Fork me on GitHub

Project Notes

#122 OpAmpTimer

Test an OpAmp timer switch.

Notes

This circuit uses an OpAmp configured as a comparator to switch an output for a period of time governed by a variable RC time constant (𝛕).

The comparator switching point is half the supply voltage, set by the R1/R2 voltage divider. So with a 5V supply, the switching point is 2.5V.

At steady-state, C1 is fully charged to positive supply and this sets the inverting OpAmp input well above the non-inverting threshold and therefore the OpAmp output is off (low).

When S1 is pressed, C1 is fully discharged and the inverting OpAmp input pulled low, so OpAmp output swithes on (high).

When S1 is released, C1 charges through R4+R5, and the OpAmp output remains high until the C1 voltage reaches the switching threshold. R4 is a 50kΩ pot, which allows the switching time to be adjusted. R1 is included to set a minimum resistance and avoid a short if R4 is dialed to 0Ω.

The time it takes to switch can be determined from the RC complete response formula. Assuming a 5V supply:

v(t) = v(∞) + [v(0) - v(∞)] e^(-t/𝛕)
2.5 = 5 - 5 e^(-t/𝛕)
2.5/5 = e^(-t/𝛕)
ln(0.5) = -t/𝛕
t = - 𝛕 ln(0.5)

So the low and high timing limits are:

  • when R4+R5=1kΩ and C=47µF: 32ms
  • when R4+R5=51kΩ and C=47µF: 1.6s

Note that the switching logic may be flipped to normally on with a timed off period by switching the inverting/non-inverting inputs.

The LM741 is not capable or rail-to-rail operation. In fact it is not a particularly good OpAmp - but it is convenient. With a 5V supply, the particular unit used here only measures a 2.6V swing:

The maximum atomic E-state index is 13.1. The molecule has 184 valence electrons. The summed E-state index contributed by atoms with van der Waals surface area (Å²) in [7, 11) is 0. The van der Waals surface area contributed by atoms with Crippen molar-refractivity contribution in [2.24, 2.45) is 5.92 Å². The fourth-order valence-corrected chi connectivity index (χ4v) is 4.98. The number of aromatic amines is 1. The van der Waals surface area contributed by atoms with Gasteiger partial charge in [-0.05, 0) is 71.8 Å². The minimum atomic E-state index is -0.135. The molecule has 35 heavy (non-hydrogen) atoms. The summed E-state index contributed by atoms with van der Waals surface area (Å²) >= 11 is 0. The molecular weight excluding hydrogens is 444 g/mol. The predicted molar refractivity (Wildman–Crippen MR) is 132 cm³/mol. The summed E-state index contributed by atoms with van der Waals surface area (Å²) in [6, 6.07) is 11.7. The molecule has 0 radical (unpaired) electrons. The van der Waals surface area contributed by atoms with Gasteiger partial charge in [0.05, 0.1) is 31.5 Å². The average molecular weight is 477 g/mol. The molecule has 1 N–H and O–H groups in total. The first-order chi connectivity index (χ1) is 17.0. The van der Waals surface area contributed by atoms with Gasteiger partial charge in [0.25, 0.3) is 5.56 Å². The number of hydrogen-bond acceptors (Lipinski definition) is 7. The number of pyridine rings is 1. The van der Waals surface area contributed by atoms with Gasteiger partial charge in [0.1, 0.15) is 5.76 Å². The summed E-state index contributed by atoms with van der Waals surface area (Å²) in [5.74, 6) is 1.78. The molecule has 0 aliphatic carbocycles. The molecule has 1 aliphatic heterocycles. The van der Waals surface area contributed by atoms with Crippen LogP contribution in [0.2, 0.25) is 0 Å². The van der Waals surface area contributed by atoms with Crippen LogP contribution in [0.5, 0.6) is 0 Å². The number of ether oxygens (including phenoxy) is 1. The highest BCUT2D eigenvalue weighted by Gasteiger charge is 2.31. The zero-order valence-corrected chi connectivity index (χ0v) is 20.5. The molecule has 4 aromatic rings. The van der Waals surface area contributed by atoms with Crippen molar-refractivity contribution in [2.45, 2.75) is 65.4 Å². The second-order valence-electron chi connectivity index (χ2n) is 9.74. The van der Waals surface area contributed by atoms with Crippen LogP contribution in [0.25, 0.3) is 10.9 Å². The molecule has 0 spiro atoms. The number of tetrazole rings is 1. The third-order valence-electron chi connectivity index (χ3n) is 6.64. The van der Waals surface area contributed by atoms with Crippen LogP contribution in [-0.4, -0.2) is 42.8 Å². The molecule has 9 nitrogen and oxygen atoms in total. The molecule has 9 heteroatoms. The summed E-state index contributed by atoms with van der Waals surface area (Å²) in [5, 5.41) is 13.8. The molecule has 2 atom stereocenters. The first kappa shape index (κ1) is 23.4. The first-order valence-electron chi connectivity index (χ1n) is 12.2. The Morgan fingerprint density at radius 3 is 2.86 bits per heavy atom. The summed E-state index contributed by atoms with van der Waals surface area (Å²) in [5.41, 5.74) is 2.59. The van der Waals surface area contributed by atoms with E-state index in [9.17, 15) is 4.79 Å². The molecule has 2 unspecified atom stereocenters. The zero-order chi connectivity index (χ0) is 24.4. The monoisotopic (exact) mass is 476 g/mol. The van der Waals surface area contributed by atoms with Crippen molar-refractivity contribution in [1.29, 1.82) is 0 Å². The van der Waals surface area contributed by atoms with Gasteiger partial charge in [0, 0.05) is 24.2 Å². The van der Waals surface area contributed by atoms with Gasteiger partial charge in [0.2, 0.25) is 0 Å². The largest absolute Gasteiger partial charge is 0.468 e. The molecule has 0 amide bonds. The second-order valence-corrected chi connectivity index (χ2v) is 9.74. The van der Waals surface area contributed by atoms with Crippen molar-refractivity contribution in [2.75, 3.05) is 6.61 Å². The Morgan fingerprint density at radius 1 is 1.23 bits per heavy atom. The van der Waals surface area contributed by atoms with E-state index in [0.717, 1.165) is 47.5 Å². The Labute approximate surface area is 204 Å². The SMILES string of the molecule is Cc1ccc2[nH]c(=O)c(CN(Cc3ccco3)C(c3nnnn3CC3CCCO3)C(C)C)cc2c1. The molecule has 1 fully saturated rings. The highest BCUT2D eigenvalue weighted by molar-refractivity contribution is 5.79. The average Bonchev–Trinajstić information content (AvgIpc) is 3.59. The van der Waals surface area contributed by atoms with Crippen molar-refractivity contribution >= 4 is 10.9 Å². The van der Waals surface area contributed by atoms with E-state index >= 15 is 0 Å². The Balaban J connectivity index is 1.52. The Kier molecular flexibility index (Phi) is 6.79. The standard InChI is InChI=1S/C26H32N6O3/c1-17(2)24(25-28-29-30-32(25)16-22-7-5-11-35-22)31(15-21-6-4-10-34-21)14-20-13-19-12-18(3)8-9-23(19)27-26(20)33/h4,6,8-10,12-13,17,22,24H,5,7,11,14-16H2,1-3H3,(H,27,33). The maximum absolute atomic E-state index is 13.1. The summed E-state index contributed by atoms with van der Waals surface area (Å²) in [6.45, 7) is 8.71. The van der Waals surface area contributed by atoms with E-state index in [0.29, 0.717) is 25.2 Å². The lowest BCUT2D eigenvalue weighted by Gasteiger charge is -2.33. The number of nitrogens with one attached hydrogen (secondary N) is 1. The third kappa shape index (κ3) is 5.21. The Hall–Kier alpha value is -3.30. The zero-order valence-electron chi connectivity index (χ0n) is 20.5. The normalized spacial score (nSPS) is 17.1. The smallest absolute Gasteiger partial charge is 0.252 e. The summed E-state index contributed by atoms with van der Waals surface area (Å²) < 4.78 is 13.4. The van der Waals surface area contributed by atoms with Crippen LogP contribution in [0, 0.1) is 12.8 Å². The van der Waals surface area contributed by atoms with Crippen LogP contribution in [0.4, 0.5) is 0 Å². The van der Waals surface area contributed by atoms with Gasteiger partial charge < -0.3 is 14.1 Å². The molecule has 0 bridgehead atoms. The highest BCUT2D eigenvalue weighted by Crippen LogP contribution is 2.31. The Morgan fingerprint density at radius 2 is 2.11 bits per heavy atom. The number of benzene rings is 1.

• output low: 1.6V
  • output high: 4.2V

Here’s a sample trace of the circuit behaviour recorded using PlotNValues (a simple Processing sketch)

  • upper trace is the OpAmp output
  • lower trace is the non-inverting input (i.e. C1 voltage)

processing trace

Construction

Note: the Arduino is included for measurement purposes only. The circuit does not require it. When a 5V Arduino like the Uno is attached, the circuit should also be powered at 5V. Without the Arduino, the supply could be anything within the operating limits of the OpAmp, with perhaps R3 adjusted to limit current to the LED as required.

Breadboard

The Schematic

The Build

Credits and References

About LEAP#122 OpAmpTimer
Project Source on GitHub Return to the LEAP Catalog

This page is a web-friendly rendering of my project notes shared in the LEAP GitHub repository.

LEAP is my personal collection of electronics projects, usually involving an Arduino or other microprocessor in one way or another. Some are full-blown projects, while many are trivial breadboard experiments, intended to learn and explore something interesting (IMHO!).

The projects are usually inspired by things found wild on the net, or ideas from the sources such as:

Feel free to borrow liberally, and if you spot any issues do let me know. See the individual projects for credits where due. There are even now a few projects contributed by others - send your own over in a pull request if you would also like to add to this collection.